Woon-Puay Koh is a Professor at Duke-NUS Medical School and Joint-Professor at the Saw Swee Hock School of Public Health at the National University of Singapore. She received her MBBS (Honours) from NUS, her PhD in immunology from the University of Sydney, Australia, and postdoctoral training in epidemiology from the University of Southern California in USA.
Prof Koh is the Principal Investigator of the Singapore Chinese Health Study, a 63,257-strong cohort of middle-aged and elderly Chinese Singaporeans established for the long-term study of dietary and environmental determinants of chronic diseases common among Singaporeans. She has co-authored over 350 scientific papers on diet, lifestyle and genes in relation to risk of diseases such as cancer, cardiovascular diseases, diabetes, gout, osteoporosis, osteoarthritis and tuberculosis disease. She has received over $18 million dollars in research funding from NIH (USA) and NMRC (Singapore), and is a recipient of the Ministry of Health NMRC Clinician Scientist Award (Senior Investigator) (2014-2019), the Duke-NUS Dean’s Excellence Awards in Research (2016) and Leadership (2018), and the National Day Public Administration Medal (Bronze) (2019).
Besides research, her other passion is in mentoring, and she is the Director of the Centre for Clinician-Scientist Development (CCSD) in Duke-NUS, a centre established to consolidate support and nurture clinician-scientists, spanning from graduating Duke-NUS students to aspiring clinician-researchers across the SingHealth Duke-NUS Academic Medical Centre.
Being a population health scientist, Prof Koh’s research interest and expertise is in unravelling the epidemiology of chronic diseases of importance to Singapore and the world at large, such as cancer, cardio-metabolic, musculoskeletal and neurodegenerative diseases. Being medically qualified in Singapore, and having had PhD training in experimental research and postdoctoral training in epidemiology, Prof Koh seeks to integrate biology, medicine and epidemiology in etiological studies of the aforementioned chronic diseases. Her research incorporates her knowledge in clinical medicine and training in laboratory science with epidemiologic methods to unravel putative mechanistic pathways in disease etiology. Beyond establishing associations between exposures and risk of disease, her research uses molecular and genetic tools to identify modifiable factors (such as lifestyle factors) that could be applicable to disease prevention, or biomarkers (including but not limited to genetic markers) that could be developed for early detection or screening of disease. In addition to bringing benefit to the scientific community, she also aims to translate her research into public health outcomes by providing evidence for the foundation of public health education and policy in Singapore and the world at large.
Selected publications in epidemiology of chronic diseases (out of total of 330 publications)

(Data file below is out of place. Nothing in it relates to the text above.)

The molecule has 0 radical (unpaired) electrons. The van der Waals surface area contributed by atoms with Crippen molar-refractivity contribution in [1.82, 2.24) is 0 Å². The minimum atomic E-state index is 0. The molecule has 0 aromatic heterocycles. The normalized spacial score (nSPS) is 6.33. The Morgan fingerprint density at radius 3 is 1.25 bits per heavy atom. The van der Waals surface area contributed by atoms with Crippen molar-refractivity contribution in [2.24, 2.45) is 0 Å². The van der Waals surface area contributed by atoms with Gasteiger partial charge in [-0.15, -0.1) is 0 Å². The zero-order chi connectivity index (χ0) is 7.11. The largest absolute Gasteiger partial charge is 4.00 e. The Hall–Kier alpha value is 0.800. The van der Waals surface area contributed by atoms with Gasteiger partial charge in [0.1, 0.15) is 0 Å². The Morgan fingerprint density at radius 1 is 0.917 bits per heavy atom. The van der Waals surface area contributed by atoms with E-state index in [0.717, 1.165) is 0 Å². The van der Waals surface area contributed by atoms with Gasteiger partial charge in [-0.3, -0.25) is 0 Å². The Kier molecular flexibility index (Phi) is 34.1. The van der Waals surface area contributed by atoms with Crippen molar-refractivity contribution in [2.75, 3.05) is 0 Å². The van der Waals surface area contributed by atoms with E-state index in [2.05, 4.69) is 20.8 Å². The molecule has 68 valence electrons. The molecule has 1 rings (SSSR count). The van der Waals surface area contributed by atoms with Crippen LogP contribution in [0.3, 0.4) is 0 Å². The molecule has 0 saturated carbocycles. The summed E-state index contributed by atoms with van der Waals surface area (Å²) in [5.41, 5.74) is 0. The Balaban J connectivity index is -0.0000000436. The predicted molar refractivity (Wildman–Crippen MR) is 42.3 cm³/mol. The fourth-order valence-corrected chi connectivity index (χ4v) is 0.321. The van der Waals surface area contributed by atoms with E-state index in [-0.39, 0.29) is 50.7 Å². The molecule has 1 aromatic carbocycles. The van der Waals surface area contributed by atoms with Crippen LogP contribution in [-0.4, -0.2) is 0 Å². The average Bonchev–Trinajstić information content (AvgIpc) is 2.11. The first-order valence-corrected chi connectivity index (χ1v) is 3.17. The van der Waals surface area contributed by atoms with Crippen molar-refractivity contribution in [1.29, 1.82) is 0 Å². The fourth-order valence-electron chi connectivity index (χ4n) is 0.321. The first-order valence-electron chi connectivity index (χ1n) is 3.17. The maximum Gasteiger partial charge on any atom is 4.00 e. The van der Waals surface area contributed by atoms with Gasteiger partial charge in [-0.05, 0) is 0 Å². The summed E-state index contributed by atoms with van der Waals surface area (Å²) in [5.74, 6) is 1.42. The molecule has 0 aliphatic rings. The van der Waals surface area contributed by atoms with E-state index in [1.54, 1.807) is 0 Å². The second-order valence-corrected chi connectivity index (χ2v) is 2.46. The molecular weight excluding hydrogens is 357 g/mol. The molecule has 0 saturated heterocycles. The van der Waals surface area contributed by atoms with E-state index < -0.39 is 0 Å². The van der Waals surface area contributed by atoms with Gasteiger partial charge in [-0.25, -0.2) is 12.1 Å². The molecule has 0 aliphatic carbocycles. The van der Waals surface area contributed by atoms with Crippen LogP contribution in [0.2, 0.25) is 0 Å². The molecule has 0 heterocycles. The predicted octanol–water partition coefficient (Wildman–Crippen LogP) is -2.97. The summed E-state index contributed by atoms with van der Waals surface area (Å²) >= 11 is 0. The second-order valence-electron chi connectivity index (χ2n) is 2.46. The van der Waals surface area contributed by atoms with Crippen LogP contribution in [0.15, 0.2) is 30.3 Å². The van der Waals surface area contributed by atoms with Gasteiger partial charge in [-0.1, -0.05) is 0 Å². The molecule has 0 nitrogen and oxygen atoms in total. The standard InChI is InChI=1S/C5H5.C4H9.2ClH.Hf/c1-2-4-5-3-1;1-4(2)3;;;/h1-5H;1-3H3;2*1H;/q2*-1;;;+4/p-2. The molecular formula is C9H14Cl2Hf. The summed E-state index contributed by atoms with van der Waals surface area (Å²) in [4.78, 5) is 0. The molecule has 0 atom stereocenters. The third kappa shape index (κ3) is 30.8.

1.Yii AC, Soh AZ, Chee CBE, Wang YT, Yuan JM, Koh WP. Asthma, Sinonasal Disease, and the Risk of Active Tuberculosis. J Allergy Clin Immunol Pract 2019; 7: 641-648 e641
2. Wu J, Dong W, Pan XF, Feng L, Yuan JM, Pan A, Koh WP. Relation of cigarette smoking and alcohol drinking in midlife with risk of cognitive impairment in late life: the Singapore Chinese Health Study. Age Ageing 2019; 48: 101-107.
3. Wang Y, Sun L, Lin X, Yuan JM, Koh WP, Pan A. Retinol binding protein 4 and risk of type 2 diabetes in Singapore Chinese men and women: a nested case-control study. Nutrition & Metabolism 2019; 16: 3.
4. Talaei M, Koh WP, Yuan JM, van Dam RM. DASH Dietary Pattern, Mediation by Mineral Intakes, and the Risk of Coronary Artery Disease and Stroke Mortality. Journal of the American Heart Association 2019; 8: e011054.
5. Oh CC, Jin A, Yuan JM, Koh WP. Coffee, tea, caffeine, and risk of non-melanoma skin cancer in a Chinese population: The Singapore Chinese Health Study. J Am Acad Dermatol 2019.
6. Lu Y, Wang Y, Liang X, Zou L, Ong CN, Yuan JM, Koh WP, Pan A. Serum Amino Acids in Association with Prevalent and Incident Type 2 Diabetes in A Chinese Population. Metabolites 2019; 9.
7. Geng TT, Jafar TH, Yuan JM, Koh WP. Long-term incense use and the risk of end-stage renal disease among Chinese in Singapore: the Singapore Chinese health study. BMC Nephrol 2019; 20: 9.
8. Geng TT, Jafar TH, Yuan JM, Koh WP. Sleep duration and risk of end-stage renal disease: the Singapore Chinese Health Study. Sleep Med 2019; 54: 22-27.
9. Chen GC, Neelakantan N, Martin-Calvo N, Koh WP, Yuan JM, Bonaccio M, Iacoviello L, Martinez-Gonzalez MA, Qin LQ, van Dam RM. Adherence to the Mediterranean diet and risk of stroke and stroke subtypes. Eur J Epidemiol 2019.
10. Talaei M, Hosseini N, Koh AS, Yuan JM, Koh WP. Association of "Elevated Blood Pressure" and "Stage 1 Hypertension" With Cardiovascular Mortality Among an Asian Population. Journal of the American Heart Association 2018; 7.